Leading without power

Community managers for nonprofits are facing many challenges. The first is their role is new and relatively undefined; a case of authority without power. The second is that work and organizations have changed — globalization, changing demographics, virtualization, and competition. One result is that today’s organizations are flat and matrixed. No one works for anyone and everyone reports to everyone; or leadership without power.

To get things done requires exercising influence across boundaries: organizational, departmental and geographic. Power is shifting from the head honcho to the informal network of resources and information that community managers must tap. Indeed, that informal network can make or break a project. To access that network community managers become ‘influencers’.

Influencers are team-oriented. They understand that everyone sees the world differently and recognize that aligning priorities requires addressing the needs and goals of all their contributors.

Sometimes the leadership fails to appreciate how difficult it is to get things done in this brave new flat world. After all, when they want to get somebody to do something, they pick up the phone. If it doesn’t get done, heads role. And if it’s a peer who doesn’t buy in, then he’s the obstruction.

We should still make a distinction between influence and manipulation. Influencers are honest and sincere about objectives, flexible in approach, and aware that others have their own goals and priorities. Influencers improve understanding and build relationships. Manipulators, on the other hand, uses the relationship to accomplish a goal without consideration of the other person. It can destroy friendships.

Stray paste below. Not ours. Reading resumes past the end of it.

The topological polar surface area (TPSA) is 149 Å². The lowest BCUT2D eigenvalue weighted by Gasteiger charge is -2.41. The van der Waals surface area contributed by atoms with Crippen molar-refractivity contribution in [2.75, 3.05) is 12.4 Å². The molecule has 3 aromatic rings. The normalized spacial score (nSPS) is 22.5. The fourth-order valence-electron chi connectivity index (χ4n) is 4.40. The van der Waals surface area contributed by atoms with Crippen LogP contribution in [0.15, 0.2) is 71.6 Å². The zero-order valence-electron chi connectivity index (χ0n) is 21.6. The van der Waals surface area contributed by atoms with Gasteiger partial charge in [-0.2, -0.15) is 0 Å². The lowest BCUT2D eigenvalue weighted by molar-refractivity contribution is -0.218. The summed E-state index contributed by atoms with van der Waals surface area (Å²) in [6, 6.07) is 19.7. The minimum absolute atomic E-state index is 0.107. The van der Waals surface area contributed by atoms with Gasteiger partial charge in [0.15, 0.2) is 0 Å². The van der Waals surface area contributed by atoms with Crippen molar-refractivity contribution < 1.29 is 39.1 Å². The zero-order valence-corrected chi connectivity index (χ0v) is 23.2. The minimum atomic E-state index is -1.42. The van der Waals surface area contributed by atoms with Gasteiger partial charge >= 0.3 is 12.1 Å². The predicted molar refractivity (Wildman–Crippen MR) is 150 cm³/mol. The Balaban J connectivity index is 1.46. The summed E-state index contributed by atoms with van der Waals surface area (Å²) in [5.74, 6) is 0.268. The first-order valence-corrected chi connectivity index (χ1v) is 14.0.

Staff and constituents thrive by getting involved, by contributing and getting recognition. Influencers know that leading without power is the art of addressing and recognizing the needs and goals of all their constituents.

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About charitymatrix

CharityMatrix is an online platform that helps organizations manage their social media efforts. The platform helps create a community of contributors, particularly in organizations with many chapters and initiatives, where the mission can easily get overwhelmed by individual messages. The contributors are organized to become self-sustaining and self-perpetuating, and focused on engaging with donors, contributors, volunteers, and organizers to grow the next generation of members. The platform is designed to empower users to learn and expand skills (from newbie, user, pro to guru). CharityMatrix provides: (1) A 'one-stop shop' with embedded guidelines and instructions for using each social media channel (2) A project management tool to create teams and administer the effort (3) Collaboration tools to include staff, interns, advisers and volunteers
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